Remsburg's phone started getting messages from media outlets. Morning news shows invited to fly them to New York. Piers Morgan's people were the most persistent. The most surprising call was from "Meet the Press."

"I didn't see that one coming," he said.

The Remsburgs had a 10:20 a.m. flight the next day. Craig had to be back at work.

Hero's greeting at airport

A military escort wheeled Cory Remsburg through Reagan National Airport. They were stopped every few feet by someone wanting to shake Remsburg's hand.

Kathy Sykes, 54, of Washington was preparing to board that same plane when she saw Remsburg being wheeled up. She immediately recognized him.

Sykes said seeing Remsburg, and getting to say two words of thanks to his father, was one of the most memorable moments of her life.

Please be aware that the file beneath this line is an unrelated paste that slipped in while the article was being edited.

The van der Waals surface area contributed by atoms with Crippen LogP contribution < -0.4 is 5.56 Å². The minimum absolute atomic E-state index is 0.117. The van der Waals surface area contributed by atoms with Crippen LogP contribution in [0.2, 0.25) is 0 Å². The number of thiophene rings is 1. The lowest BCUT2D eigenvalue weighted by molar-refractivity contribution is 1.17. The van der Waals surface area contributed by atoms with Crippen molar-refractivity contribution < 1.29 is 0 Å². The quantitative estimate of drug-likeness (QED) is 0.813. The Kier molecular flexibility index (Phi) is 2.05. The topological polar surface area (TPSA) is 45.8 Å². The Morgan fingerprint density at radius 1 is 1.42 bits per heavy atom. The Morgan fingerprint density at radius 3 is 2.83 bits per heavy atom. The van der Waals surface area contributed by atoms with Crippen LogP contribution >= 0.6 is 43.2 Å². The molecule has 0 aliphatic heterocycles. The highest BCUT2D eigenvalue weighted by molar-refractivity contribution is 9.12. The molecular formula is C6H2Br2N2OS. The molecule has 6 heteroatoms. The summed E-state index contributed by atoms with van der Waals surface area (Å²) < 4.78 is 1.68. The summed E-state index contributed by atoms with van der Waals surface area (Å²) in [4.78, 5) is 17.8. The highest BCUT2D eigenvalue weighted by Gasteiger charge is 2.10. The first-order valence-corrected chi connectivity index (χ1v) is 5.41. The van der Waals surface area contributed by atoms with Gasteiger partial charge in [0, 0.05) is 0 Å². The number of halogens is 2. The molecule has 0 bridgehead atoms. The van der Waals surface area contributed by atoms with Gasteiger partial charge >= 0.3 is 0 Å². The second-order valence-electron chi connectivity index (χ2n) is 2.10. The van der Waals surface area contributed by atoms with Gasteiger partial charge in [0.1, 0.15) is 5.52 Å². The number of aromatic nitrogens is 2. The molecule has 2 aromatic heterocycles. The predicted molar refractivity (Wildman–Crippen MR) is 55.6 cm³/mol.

"You know," she said, "to see a hero."

Lisa VanSusteren, 62, a psychiatrist on her way to Phoenix for business, said she felt like clapping when she saw Remsburg on her plane. But the mood didn't seem celebratory. "It was very reverential," she said.

On the five-hour flight the Remsburgs had time to talk about the speech, the reaction, the media requests and what it all would mean.

"We determined at the end of the day, it's all about Cory and his therapy and his medical treatment," Craig Remsburg said. "And we keep that at the core."

This week, Cory Remsburg has appointments with a therapy dog. That will take priority over the national media requests.

Upon landing, Remsburg answered text messages as an airport attendant wheeled him out of the gate area, into the Terminal 4 concourse and down to baggage claim. Craig Remsburg grabbed the two checked bags and called his wife, who was parked in a nearby lot.

The father and son waited curbside to be picked up and driven home to Gilbert.